Gun Confiscation: Task Force Makes Mistake And Forced To Return Firearms

A special task force in California took away a citizen’s guns without just cause and deemed the entire incident a “big mistake.” Michael Merritt of Bakersfield, was shocked when gun task force members showed up on his door and confiscated his guns.The agents seized 18 weapons and kept them for weeks until the agency officials decided a mistake had been made and gave Michael Merritt his firearms back.

The California special task force was created in 2001 under Senate Bill 950. The Armed and Prohibited Persons System (APPS) check through lists of gun owners and compare names with a database showing all residents not legally entitled to own firearms. Merritt said that when he opened the door. the members of the special task force immediately began asking questions about his guns. The California gun owner had this to say about police officers taking his firearms:

“It was just the worst feeling. It’s a loss of your liberty, or your rights. I almost passed out when they said they wanted all my guns. I thought, he’s here to get me guns for some reason. He says, ‘You have a felony here from 1970.’ I said, ‘A felony?’ A pot possession charge from 1970.”

The California police officers presented Merritt with a printout of the four decades-old charge. The document listed the offense under statute of 11910, the charge originated in Los Angeles. As the gun owner noted, such an offense no longer exists. Anyone without an easy to get medical marijuana permit is simply issued a ticket and pays a fine for minor pot possession. When local journalists followed up on the man’s assertion that no such felony is still on the books, they discovered that he was absolutely correct.

According to Merritt’s recollection, the crime may not have even been at the time. He maintains that he spend five weekends self-reporting to jail for the minor pot possession charge. Guns seized by the California special task force include weapons his wife had inherited and five registered handguns.

Karla Merritt had this to say about the police officers coming into their home and confiscating guns:

“We told them to leave the house and go get a warrant, and they said that’s fine. But, when we get the warrant and we come back, you’re going to jail.”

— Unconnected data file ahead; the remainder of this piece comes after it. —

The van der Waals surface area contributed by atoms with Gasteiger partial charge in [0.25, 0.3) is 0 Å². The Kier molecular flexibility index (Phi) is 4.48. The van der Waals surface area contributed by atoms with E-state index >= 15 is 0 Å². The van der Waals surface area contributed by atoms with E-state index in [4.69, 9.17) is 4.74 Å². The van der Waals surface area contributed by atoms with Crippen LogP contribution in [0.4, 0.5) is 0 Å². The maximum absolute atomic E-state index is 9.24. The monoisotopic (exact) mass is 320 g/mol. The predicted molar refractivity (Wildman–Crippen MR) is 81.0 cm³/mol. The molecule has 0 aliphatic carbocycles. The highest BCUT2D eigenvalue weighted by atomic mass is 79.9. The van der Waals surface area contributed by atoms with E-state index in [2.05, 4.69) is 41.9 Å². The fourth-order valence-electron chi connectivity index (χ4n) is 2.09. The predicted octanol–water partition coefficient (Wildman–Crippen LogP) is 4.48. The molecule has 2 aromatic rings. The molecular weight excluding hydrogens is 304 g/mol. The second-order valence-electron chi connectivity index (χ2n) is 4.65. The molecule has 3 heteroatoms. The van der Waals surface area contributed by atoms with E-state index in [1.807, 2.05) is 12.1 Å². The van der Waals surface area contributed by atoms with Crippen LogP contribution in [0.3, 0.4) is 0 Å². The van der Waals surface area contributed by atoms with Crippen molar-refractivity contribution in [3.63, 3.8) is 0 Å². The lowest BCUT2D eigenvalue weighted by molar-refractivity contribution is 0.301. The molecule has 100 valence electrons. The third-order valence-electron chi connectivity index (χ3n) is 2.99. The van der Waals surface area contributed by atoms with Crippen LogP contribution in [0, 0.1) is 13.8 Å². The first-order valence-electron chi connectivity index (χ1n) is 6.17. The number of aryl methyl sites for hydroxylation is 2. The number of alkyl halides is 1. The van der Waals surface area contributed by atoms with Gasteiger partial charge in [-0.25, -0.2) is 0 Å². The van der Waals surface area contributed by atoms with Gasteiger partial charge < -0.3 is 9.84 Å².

Days after Merritt’s guns were taken he received a phone call from a special task force team member who informed him that the guns would be returned. “Why did you do this? What’s going on,” the California man asked the law enforcement agent. The man on the other side of the phone said simply, “We made a big mistake.” Thankfully the couple were not the victims of a home invasion during the weeks they were left without a sufficient way to defend themselves.

Excerpt from an Armed and Prohibited Persons System fact sheet issued by the office of California Attorney General Kamala Harris:

“APPS cross-references five databases to find people who legally purchased handguns and registered assault weapons since 1996 with those prohibited from owning or possessing firearms.”

The gun confiscation unit falls under the jurisdiction of the state Department of Justice Bureau of Firearms division. As unidentified assistant chief at the Bureau of Firearms told local news media that Michael Merritt did initially show up as having a felony conviction when task force agents cross referenced two lists. If the database and lists hold enough power to strip a resident of their Second Amendment rights, then the files should contain extremely accurate information.

When contacted by Eyewitness News a Bureau of Firearms representative said that in the Merritt case the agents were working from court records which had not been updated. The spokesman also said that “sometimes” court documents and not entered correctly into the database. The governmental agency ultimately admitted that the 1970 conviction had been not a felony but a misdemeanor.

The law enforcement official also noted that even though Merritt told the agents he was not convicted of a felony, he did not have the decades old paperwork to back up his claims. When asked how often confiscated guns are returned to citizens in California, the spokesman said that he did not have “hard numbers” but that such incidents do “sometimes” happen.

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